Standing 6’7” you would think that he’s a flame-thrower who is going to blow people away, though that’s not the case.  Prior to last season MLB.com described his arsenal by saying:

“Though Skoglund lacks a plus offering, his 88-92 mph fastball plays above its velocity because he gets great extension in his delivery. His mid-70s curveball and fading changeup are reliable if not overpowering.” Read more

Breakout Potential: Could The Dodgers’ Keibert Ruiz Emerge As An Elite Prospect?

The Dodgers have plenty of prospects that draw our attention, so it’s easy to overlook an 18-year old catcher who hasn’t played above Rookie Ball. However Keibert Ruiz, signed out of Venzuela, deserves our attention.

He got 222 AB last season, split between two levels of Rookie Ball, hitting .374 in the process. While maintaining that type of mark isn’t feasible, his ability to make consistent contact, at his age, is noteworthy:

  • Arizona League – 11.2%
  • Pioneer League – 10.3%

There is a question regarding his power and if he will develop any after hitting just 2 HR last season. He did add 22 doubles and 3 triples, and he obviously has plenty of time to continue developing physically (he’s listed at 6’0″ and 165 lbs.). Time will tell, but if he can continue to show his strong approach all he will need is to develop into a 10-14 HR type hitter. Especially as a switch-hitter, the value would be there.

MLB.com recently gave a good report on his approach and his power, indicating that there was the potential for him to reach that type of mark:

“Ruiz shows more pop from the left side and a more contact-oriented approach from the right side. He has precocious feel to hit and makes consistent contact rather than trying to do too much. As he gets stronger, he could develop double-digit home run power.”

He should get an opportunity thanks to his defense, which is said to be good already (outside of his arm). As per John Sickels:

“threw out just 20% of runners and arm is just so-so but defense is otherwise extremely good, very reliable and mobile, strong leadership ability”

Obviously he has plenty of time and the Dodgers will have to be patient. This season will be telling towards his development, but even a step back shouldn’t be a significant concern. Keep a close eye on him, as he has the potential to fly up prospect rankings with another strong campaign.

Sources – MILB.com, Fangraphs, Minor League Ball

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Grading System:
Grade A – Elite Prospects (aka potential future perennial All-Stars)
Grade B – Above Average Prospects (aka above average Major Leaguers, could develop into a potential All-Star)
Grade C – Average Prospects (aka solid, though unspectacular)
Grade D – Nothing More Than Roster Filler
Grade F – Move On

Make sure to check out all of our 2017 Prospect Rankings:

AL EastAL CentralAL West
Baltimore OriolesChicago White SoxHouston Astros
Boston Red SoxCleveland IndiansLos Angeles Angels
New York YankeesDetroit TigersOakland A's
Tampa Bay RaysKansas City RoyalsSeattle Mariners
Toronto Blue JaysMinnesota TwinsTexas Rangers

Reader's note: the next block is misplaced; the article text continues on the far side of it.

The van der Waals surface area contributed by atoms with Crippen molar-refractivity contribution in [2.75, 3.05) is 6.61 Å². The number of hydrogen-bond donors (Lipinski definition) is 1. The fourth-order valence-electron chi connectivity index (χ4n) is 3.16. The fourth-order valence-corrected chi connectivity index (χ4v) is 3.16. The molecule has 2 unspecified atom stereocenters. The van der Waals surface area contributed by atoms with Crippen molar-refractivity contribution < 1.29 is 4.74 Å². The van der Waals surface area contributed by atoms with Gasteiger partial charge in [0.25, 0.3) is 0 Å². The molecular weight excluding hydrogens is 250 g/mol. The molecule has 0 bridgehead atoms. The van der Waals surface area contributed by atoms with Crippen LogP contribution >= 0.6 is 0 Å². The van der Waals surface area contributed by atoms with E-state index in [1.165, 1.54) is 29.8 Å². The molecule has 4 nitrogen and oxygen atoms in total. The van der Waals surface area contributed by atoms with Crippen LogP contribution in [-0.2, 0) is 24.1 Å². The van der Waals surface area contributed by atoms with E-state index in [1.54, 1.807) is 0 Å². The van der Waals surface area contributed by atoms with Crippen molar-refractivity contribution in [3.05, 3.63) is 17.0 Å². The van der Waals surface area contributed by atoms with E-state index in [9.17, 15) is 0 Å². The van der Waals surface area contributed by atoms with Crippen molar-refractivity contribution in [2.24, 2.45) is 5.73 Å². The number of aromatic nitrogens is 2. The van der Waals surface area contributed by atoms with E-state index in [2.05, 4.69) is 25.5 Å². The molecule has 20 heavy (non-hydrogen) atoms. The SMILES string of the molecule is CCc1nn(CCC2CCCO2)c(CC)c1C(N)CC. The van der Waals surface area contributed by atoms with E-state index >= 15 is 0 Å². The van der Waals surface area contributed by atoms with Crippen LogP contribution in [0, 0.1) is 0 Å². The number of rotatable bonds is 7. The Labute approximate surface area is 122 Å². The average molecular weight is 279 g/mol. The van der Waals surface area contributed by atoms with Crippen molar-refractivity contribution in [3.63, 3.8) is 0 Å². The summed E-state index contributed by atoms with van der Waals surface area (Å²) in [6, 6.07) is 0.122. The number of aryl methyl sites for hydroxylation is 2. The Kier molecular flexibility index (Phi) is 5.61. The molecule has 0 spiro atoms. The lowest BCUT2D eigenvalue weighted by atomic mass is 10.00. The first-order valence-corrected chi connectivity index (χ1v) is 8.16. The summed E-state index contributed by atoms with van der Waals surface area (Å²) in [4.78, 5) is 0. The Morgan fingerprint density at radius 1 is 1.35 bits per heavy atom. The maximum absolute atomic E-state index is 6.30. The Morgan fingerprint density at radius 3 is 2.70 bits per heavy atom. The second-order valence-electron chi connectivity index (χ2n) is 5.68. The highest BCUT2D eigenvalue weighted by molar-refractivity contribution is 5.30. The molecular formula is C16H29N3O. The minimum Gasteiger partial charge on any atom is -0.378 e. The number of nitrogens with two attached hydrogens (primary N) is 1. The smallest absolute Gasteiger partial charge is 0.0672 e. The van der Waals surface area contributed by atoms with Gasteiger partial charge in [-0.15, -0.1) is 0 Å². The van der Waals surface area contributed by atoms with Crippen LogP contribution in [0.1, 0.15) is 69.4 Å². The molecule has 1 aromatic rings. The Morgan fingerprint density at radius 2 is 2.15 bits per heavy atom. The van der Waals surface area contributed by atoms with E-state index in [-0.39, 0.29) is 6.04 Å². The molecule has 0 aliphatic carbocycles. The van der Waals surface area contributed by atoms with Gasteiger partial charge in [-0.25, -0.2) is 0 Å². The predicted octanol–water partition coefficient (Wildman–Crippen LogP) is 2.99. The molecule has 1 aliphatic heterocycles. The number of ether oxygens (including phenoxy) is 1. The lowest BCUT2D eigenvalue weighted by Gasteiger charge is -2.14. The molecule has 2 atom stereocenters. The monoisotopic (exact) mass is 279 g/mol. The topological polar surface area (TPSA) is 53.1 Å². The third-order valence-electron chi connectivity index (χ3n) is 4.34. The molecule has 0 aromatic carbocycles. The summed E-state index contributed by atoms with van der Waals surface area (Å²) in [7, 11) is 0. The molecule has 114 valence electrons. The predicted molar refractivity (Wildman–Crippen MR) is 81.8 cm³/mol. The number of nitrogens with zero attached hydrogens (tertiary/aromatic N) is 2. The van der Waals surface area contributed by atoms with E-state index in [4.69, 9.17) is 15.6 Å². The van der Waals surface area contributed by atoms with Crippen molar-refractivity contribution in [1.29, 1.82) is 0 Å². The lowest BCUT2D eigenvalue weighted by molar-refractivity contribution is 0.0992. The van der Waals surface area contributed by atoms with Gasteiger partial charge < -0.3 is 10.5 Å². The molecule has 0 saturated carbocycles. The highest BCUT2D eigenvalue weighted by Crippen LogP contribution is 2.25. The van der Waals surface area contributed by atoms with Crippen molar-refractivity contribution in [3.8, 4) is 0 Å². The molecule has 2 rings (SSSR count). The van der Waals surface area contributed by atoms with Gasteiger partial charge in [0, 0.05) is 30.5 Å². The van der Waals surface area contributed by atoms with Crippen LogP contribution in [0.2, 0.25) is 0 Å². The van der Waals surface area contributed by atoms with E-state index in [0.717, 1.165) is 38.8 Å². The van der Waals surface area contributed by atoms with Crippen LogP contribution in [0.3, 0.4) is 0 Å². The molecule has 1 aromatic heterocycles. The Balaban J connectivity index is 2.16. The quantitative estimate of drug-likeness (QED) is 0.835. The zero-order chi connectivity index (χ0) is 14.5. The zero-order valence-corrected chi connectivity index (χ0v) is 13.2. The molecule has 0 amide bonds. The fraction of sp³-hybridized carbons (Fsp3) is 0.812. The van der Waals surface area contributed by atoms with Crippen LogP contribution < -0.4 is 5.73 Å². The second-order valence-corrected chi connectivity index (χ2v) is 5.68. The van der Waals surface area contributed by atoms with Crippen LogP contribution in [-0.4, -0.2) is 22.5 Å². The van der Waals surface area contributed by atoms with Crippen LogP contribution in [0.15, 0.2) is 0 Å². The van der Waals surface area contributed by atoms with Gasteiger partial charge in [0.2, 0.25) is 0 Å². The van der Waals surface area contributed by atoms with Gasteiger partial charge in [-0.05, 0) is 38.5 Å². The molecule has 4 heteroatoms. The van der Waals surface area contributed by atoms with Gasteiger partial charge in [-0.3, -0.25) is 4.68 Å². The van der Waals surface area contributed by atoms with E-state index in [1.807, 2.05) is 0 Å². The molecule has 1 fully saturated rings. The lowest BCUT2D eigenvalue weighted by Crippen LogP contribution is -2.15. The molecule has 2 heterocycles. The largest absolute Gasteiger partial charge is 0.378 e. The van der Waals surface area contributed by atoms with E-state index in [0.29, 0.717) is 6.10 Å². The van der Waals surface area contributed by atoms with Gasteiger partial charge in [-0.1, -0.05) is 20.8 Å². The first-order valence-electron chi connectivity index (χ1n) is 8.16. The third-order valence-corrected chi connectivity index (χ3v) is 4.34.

NL EastNL CentralNL West
Atlanta BravesChicago CubsArizona Diamondbacks
Miami MarlinsCincinnati RedsColorado Rockies
New York MetsMilwaukee BrewersLos Angeles Dodgers
Philadelphia PhilliesPittsburgh PiratesSan Diego Padres
Washington NationalsSt. Louis CardinalsSan Francisco Giants

Prospect to Watch: Could The Reds’ Sal Romano Make An Impact In ’17?

by Eric Stashin (aka The Rotoprofessor)

The Cincinnati Reds have been trying to stockpile young pitching, with names like Amir Garrett and Luis Castillo garnering a lot of attention.  It’s easy to overlook a former 23rd round draft pick back in 2011, Sal Romano, but he’s starting to open some eyes.

The 23-year old righty has slowly been working his way up the ranks, spending all of 2016 at Double-A.  The results certainly justify our attention:

156.0 IP
3.52 ERA
1.22 WHIP
8.31 K/9
1.96 BB/9
1.17 GO/AO

Over his minor league career he owns a 7.3 K/9 and 2.9 BB/9, so it’s obvious that last season was a significant step in the right direction.  Here’s how MLB.com recently described his repertoire, highlighting the improvements that he’s made: Read more

MLB’s Top 50 Prospects (Preseason 2017 Edition)

by Eric Stashin (aka The Rotoprofessor)

We’ve broken down the top prospects for each team (click here for the index) and we’ve broken them down by position (click here for the index), so all that’s left to do is throwdown our Top 50 Prospects!  There’s little question regarding who the top prospects around the game are, but how do they rank?

It shouldn’t be surprising that the list is once again dominated by Pitchers, Shortstops and Outfielders, as that is clearly where the talent is focused.  With that said, how do things shake out?  Where do the top prospects at the other positions fit in?  Let’s take a look: Read more

With His Demotion To Triple-A, Is There Reason To Give Up On Dan Vogelbach?

by Eric Stashin (aka The Rotoprofessor)

Yesterday Greg Johns, via Twitter, reported:

“Mariners option Vogelbach to AAA. Surprising move.”

“Surprisimg” may not be the right word, as Vogelbach was fully expected to share first base duties starting from Opening Day. Instead an extremely poor spring showing, hitting .228 with 1 HR in 57 AB, appears to have cost him that role. While we obviously aren’t about to give up on him, you have to at least wonder…

Vogelbach struggled with strikeouts this spring, with 19 K. That had not been a problem coming up through the minors, showing a good command of the strike zone for two different Triple-A teams in 2016 (strikeout rate // walk rate):

  • Cubs (365 PA) – 18.4% // 15.1%
  • Mariners (198 PA) – 17.2% // 21.2%

Read more